Randy Credico, New York City comedian and witness in the case of GOP provocateur Roger Stone, still has a lot to say.
Credico spoke to TPM over the phone on Wednesday while at the vet with his therapy dog, Bianca — a subject of the threats that got Stone convicted of witness tampering and obstruction.
Credico suggested that a watered down sentencing memo filed on Tuesday that mentioned threats Stone made against him didn’t fully capture his point about the threat he felt from the Trump ally.
The government made an unprecedented reversal in Stone’s case on Tuesday, backtracking from an earlier recommendation that Stone serve 7–9 years behind bars. Prosecutors, in the revised statement, said that earlier recommendation was “excessive and unwarranted,” and left the exact sentence at the judge’s discretion. The flip came after DOJ officials intervened in the matter.
Credico, a main witness in the case, had argued against a term of incarceration for Stone in a Jan. 22 letter to Judge Amy Berman Jackson, saying that “I never in any way felt that Stone himself posed a direct physical threat to me or to my dog.”
The comedian and longtime activist had described at trial how Stone threatened to kill Bianca the dog, while prosecutors cited April 2018 text messages where Stone told Credico, “you are a rat. A stoolie. You backstab your friends.”
“I am so ready. Let’s get it on. Prepare to die,” Stone added.
The government said in its diluted sentencing memorandum that Credico’s statement that he never felt a “direct physical threat” from Stone weighed against a tough sentence.
But, Credico reiterated to TPM a point he made in his letter — he is against incarceration, for Stone or anyone.
“My father spent 10 years of his life behind bars before he married and had children,” he wrote in the letter. “The mental scars of those years never left my father’s soul. As kids, my brother, sister, and I could feel the pain radiating from him as though it were our own.”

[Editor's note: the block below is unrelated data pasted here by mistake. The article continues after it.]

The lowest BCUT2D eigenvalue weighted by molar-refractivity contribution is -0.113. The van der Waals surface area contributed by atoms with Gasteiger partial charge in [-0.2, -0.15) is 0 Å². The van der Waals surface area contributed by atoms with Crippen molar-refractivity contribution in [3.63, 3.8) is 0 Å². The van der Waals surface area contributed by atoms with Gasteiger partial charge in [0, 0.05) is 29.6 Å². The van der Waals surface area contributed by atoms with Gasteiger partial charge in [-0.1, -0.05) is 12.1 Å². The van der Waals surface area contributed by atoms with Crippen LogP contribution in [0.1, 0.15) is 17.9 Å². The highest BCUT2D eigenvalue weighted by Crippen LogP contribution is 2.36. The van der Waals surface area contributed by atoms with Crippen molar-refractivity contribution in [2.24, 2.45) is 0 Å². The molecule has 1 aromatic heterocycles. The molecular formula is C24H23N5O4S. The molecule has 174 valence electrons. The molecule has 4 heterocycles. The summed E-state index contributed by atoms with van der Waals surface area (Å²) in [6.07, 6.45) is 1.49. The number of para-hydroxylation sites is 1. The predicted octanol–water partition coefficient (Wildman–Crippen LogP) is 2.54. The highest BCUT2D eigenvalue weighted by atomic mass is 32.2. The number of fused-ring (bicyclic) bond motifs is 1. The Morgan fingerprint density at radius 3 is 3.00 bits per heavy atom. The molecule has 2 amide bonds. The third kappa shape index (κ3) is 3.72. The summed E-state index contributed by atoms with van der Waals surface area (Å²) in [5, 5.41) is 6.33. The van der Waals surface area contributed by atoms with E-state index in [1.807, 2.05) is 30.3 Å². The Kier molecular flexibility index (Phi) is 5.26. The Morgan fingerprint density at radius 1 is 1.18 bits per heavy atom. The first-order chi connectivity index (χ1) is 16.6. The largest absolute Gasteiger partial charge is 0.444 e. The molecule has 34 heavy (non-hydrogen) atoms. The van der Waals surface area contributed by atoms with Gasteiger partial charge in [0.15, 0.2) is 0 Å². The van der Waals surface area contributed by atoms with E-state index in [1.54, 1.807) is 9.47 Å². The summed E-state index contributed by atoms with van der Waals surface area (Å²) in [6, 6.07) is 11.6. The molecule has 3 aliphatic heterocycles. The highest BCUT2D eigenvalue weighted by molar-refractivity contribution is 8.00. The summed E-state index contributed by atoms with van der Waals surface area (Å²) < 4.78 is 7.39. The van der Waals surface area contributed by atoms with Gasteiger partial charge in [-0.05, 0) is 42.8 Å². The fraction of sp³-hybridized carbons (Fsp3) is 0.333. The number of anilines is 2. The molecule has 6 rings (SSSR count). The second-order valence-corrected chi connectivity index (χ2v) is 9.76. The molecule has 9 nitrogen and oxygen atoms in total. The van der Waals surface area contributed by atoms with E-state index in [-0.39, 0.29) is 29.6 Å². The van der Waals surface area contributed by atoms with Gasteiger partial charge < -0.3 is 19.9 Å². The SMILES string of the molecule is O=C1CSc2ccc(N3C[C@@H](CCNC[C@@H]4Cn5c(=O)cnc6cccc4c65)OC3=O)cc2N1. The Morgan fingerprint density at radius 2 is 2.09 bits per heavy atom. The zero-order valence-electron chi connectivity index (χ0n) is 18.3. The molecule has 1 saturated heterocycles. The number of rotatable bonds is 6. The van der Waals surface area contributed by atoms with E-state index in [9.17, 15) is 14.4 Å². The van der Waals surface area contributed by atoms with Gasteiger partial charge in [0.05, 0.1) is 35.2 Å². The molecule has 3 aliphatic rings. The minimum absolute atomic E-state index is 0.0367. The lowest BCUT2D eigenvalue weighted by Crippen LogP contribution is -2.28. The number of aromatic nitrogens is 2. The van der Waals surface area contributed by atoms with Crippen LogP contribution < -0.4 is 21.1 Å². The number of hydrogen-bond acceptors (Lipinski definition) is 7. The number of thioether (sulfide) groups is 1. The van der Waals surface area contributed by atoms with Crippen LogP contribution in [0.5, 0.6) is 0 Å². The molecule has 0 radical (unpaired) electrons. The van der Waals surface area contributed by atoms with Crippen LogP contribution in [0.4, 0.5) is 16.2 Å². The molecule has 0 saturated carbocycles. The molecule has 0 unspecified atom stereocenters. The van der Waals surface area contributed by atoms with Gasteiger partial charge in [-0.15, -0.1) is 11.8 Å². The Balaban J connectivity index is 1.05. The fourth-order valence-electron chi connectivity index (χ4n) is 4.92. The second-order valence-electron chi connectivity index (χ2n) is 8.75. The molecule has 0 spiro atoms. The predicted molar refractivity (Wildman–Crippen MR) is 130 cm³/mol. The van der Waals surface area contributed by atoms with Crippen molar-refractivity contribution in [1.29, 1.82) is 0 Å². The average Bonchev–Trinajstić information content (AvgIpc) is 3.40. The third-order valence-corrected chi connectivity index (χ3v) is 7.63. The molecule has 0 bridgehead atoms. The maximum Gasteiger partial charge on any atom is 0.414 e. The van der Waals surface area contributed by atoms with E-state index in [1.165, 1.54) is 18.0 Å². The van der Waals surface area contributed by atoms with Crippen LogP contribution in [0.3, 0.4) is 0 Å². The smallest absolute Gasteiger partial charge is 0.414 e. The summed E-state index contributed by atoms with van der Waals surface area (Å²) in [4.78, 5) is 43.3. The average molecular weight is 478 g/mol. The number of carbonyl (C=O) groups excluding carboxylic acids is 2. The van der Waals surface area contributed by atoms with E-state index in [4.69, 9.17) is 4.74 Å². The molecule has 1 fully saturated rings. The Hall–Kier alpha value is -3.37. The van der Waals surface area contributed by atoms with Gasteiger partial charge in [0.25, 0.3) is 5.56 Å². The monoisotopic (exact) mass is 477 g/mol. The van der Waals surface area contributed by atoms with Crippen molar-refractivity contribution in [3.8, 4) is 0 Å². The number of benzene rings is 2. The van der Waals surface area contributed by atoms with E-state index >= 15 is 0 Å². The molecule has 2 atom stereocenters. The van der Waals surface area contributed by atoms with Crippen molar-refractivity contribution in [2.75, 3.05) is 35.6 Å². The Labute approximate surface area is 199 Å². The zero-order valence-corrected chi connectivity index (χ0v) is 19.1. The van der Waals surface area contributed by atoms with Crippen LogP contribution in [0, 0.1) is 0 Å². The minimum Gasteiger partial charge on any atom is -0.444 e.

“But the bottom line is Mr. Stone, at his core, is an insecure person who craves and recklessly pursues attention,” the letter continued. “Like Billy Wilder’s tragic fictional character Norma Desmond, Stone is always at the ready for that ‘close-up.’ Prison is no remedy.”
But Credico did suggest to TPM that whatever threat he perceived came from those around Stone.
“‘He himself’ — read it again, try to parse it. I never thought that [Stone] himself was ever, you know, a threat,” Credico said.
“What, is he hovering in some corner with a knife? If somebody is gonna steal my dog, they’ll do it, maybe somebody else might do it,” the comedian and longtime activist added. “Maybe you might steal my dog.”
Credico praised the four federal prosecutors who resigned from the case on Tuesday, describing the situation as “unbelievable.”
The prosecutors resigned after Justice Department officials reversed the earlier sentencing recommendation that Stone serve 7–9 years behind bars for his conviction on obstruction, witness tampering, and lying to Congress.
“You can’t attack public servants like this,” Credico said. “The whole time I was with them, I never — it’s exactly what I put in that tweet — I didn’t know their politics, I spent a lot of time with them, I’m sure they were frustrated by all of the obstacles that were thrown in their way, and they had a mandate to do their job.”
“What are you supposed to do?” he added. “They didn’t want to be [Attorney General] Bill Barr’s Bill Barr.”
As the son of a man who spent 10 years in prison, I have consistantly opposed incarceration. That being said, Trump's vile smear job on the 4 DC prosecutors were appalling and ominous. In my experience, I found them to be professional, moral, ethical and non partisan.
— Randy Credico (@Credico2016) February 12, 2020
Credico went on to reiterate arguments he made in the Jan. 22 letter advocating against incarceration for Stone, saying that he was “morally against, opposed to the use of incarceration.”
“I don’t want to see anyone go to jail, thats my position,” Credico said. “My father was in the Ohio state reformatory, the most notorious prison in the country … I still have that in my DNA.”
“The guy is 68 years old, look,” Credico added. “I would have it on my mind the rest of my life.”